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Bezoar ibex

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Bezoar ibex

Bezoar ibex
Wild Goat, Capra aegagrus aegagrus
Conservation status
Scientific classification
Kingdom: Animalia
Phylum: Chordata
Class: Mammalia
Order: Artiodactyla
Family: Bovidae
Subfamily: Caprinae
Genus: Capra
Species: C. aegagrus
Subspecies: C. a. aegagrus
Trinomial name
Capra aegagrus aegagrus
Erxleben, 1777

The bezoar ibex (Capra aegagrus aegagrus) is a vulnerable subspecies of Iraq, Iran, Russia and Turkey. It has been extirpated from Lebanon. They were also introduced to the Florida Mountains of New Mexico. The bezoar goat is found in the mountains of Asia Minor and across the Middle East. It is also found on some Aegean Islands and in Crete where it is accepted that the goats constitute relict populations of very early domestic animals that were taken to the Mediterranean islands during the prehistoric period and now live as feral populations. The bezoar goat, if not the sole progenitor of the modern domestic goat, was at least its main progenitor.[1] The archaeological evidence traces goat domestication as far back as ca. 10,500 year Before Present and DNA evidence suggests 10,000 years BP. [2]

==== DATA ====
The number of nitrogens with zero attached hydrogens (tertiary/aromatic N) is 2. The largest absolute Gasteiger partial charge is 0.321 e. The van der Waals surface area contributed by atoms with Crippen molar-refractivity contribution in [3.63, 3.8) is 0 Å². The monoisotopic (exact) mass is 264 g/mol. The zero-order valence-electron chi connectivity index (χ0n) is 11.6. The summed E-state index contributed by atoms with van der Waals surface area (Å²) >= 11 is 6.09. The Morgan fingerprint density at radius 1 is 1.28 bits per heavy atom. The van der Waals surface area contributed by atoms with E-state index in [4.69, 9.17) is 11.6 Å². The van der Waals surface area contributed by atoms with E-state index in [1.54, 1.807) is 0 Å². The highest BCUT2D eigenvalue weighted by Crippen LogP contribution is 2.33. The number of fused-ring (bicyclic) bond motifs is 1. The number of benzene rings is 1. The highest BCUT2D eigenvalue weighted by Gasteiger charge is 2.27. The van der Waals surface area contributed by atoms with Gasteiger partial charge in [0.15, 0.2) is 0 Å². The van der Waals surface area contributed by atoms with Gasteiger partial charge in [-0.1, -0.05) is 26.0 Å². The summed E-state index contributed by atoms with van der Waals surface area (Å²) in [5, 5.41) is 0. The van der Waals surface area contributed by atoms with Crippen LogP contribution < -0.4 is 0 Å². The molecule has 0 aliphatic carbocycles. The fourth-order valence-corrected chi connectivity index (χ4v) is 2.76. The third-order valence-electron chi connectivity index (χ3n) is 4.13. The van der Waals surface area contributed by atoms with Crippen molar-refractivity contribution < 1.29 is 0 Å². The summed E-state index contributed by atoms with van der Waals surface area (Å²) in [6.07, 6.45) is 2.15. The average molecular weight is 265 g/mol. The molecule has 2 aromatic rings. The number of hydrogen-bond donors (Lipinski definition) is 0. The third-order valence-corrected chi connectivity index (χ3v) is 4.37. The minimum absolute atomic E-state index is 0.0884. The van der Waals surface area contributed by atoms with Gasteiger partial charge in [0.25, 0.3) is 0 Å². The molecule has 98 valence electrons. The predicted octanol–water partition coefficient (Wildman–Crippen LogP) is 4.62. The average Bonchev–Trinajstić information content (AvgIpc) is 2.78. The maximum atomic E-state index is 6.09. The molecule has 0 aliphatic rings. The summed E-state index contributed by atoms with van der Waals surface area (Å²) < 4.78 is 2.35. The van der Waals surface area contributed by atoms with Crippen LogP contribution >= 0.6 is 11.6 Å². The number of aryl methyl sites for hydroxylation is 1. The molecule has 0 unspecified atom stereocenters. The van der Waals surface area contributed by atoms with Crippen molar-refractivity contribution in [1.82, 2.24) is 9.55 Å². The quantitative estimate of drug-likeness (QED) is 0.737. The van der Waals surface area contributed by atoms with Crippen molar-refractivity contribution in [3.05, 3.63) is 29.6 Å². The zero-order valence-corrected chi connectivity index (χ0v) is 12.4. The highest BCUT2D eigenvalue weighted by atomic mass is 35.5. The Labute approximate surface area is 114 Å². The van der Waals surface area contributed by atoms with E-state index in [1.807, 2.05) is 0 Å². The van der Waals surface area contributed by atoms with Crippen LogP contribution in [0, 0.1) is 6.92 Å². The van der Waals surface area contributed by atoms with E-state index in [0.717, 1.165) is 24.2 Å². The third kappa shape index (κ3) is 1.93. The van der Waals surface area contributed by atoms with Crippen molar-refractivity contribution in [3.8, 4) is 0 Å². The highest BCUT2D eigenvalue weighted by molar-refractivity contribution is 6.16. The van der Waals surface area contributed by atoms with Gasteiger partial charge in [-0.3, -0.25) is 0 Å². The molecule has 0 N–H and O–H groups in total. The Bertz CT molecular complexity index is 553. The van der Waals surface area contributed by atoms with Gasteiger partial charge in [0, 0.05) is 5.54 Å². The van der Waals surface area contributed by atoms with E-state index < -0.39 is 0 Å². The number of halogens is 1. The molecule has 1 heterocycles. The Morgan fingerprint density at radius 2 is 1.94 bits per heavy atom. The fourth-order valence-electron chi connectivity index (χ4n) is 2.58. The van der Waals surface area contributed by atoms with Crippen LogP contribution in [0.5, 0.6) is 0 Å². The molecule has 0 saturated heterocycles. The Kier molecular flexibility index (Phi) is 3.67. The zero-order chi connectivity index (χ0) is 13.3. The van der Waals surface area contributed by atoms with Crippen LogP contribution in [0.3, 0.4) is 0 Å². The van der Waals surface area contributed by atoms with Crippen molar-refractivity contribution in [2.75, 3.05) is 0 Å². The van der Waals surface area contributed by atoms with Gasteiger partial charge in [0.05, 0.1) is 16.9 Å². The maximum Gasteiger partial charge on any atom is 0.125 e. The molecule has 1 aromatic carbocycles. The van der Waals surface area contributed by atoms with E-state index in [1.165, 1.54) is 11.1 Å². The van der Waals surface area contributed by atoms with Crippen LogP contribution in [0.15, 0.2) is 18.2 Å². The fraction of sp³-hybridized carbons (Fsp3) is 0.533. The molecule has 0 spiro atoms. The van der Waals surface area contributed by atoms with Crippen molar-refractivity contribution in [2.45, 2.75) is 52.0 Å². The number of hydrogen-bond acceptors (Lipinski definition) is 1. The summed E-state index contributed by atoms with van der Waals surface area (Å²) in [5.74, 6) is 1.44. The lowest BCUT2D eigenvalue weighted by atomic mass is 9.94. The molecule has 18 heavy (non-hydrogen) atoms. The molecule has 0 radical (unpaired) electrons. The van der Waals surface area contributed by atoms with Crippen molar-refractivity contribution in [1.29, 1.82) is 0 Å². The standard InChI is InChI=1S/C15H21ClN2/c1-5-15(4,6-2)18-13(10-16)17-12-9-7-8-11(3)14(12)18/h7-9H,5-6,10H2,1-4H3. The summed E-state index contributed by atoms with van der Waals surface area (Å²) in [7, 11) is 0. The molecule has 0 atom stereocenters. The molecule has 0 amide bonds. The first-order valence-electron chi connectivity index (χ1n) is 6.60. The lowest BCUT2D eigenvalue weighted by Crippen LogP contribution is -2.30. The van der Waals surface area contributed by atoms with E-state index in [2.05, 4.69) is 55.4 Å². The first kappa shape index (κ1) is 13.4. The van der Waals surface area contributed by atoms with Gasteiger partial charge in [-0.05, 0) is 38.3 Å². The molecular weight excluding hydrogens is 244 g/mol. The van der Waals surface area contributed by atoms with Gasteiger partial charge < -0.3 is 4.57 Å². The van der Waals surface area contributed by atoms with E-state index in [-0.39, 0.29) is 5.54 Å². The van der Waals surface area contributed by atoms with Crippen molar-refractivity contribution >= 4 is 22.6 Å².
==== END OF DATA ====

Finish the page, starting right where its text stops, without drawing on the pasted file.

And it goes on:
References

  1. ^ A Natural History Of Domesticated Mammals By Juliet Clutton-Brock, Natural History Museum (London, England) Edition: 2, illustrated, revised Published by Cambridge University Press, 1999 ISBN 0-521-63495-4, 978-0-521-63495-3
  2. ^ Naderi et al.; Rezaei, HR; Pompanon, F; Blum, MG; Negrini, R; Naghash, HR; Balkiz, O; Mashkour, M et al. (November 18, 2008). "The goat domestication process inferred from large-scale mitochondrial DNA analysis of wild and domestic individuals". PNAS 105 (46): 17659–17664.  
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